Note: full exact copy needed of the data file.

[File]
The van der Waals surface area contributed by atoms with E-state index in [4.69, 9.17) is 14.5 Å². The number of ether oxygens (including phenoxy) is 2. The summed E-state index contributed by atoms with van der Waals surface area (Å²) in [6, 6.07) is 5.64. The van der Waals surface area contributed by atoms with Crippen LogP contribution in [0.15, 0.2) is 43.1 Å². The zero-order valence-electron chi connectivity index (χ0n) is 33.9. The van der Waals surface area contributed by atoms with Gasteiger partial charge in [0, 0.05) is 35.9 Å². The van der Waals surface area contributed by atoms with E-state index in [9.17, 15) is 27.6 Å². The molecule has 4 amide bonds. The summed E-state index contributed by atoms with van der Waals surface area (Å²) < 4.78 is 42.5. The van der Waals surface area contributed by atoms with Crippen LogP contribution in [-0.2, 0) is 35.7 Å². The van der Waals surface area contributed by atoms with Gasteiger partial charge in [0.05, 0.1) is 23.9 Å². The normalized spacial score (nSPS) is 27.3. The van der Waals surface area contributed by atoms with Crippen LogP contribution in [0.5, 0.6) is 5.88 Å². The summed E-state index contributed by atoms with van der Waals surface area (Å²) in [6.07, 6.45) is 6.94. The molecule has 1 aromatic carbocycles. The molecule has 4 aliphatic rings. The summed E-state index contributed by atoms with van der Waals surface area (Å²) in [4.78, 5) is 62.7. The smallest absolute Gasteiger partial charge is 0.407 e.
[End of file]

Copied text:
The van der Waals surface area contributed by atoms with E-state index in [4.69, 9.17) is 14.5 Å². The number of ether oxygens (including phenoxy) is 2. The summed E-state index contributed by atoms with van der Waals surface area (Å²) in [6, 6.07) is 5.64. The van der Waals surface area contributed by atoms with Crippen LogP contribution in [0.15, 0.2) is 43.1 Å². The zero-order valence-electron chi connectivity index (χ0n) is 33.9. The van der Waals surface area contributed by atoms with Gasteiger partial charge in [0, 0.05) is 35.9 Å². The van der Waals surface area contributed by atoms with E-state index in [9.17, 15) is 27.6 Å². The molecule has 4 amide bonds. The summed E-state index contributed by atoms with van der Waals surface area (Å²) < 4.78 is 42.5. The van der Waals surface area contributed by atoms with Crippen LogP contribution in [-0.2, 0) is 35.7 Å². The van der Waals surface area contributed by atoms with Gasteiger partial charge in [0.05, 0.1) is 23.9 Å². The normalized spacial score (nSPS) is 27.3. The van der Waals surface area contributed by atoms with Crippen LogP contribution in [0.5, 0.6) is 5.88 Å². The summed E-state index contributed by atoms with van der Waals surface area (Å²) in [6.07, 6.45) is 6.94. The molecule has 1 aromatic carbocycles. The molecule has 4 aliphatic rings. The summed E-state index contributed by atoms with van der Waals surface area (Å²) in [4.78, 5) is 62.7. The smallest absolute Gasteiger partial charge is 0.407 e.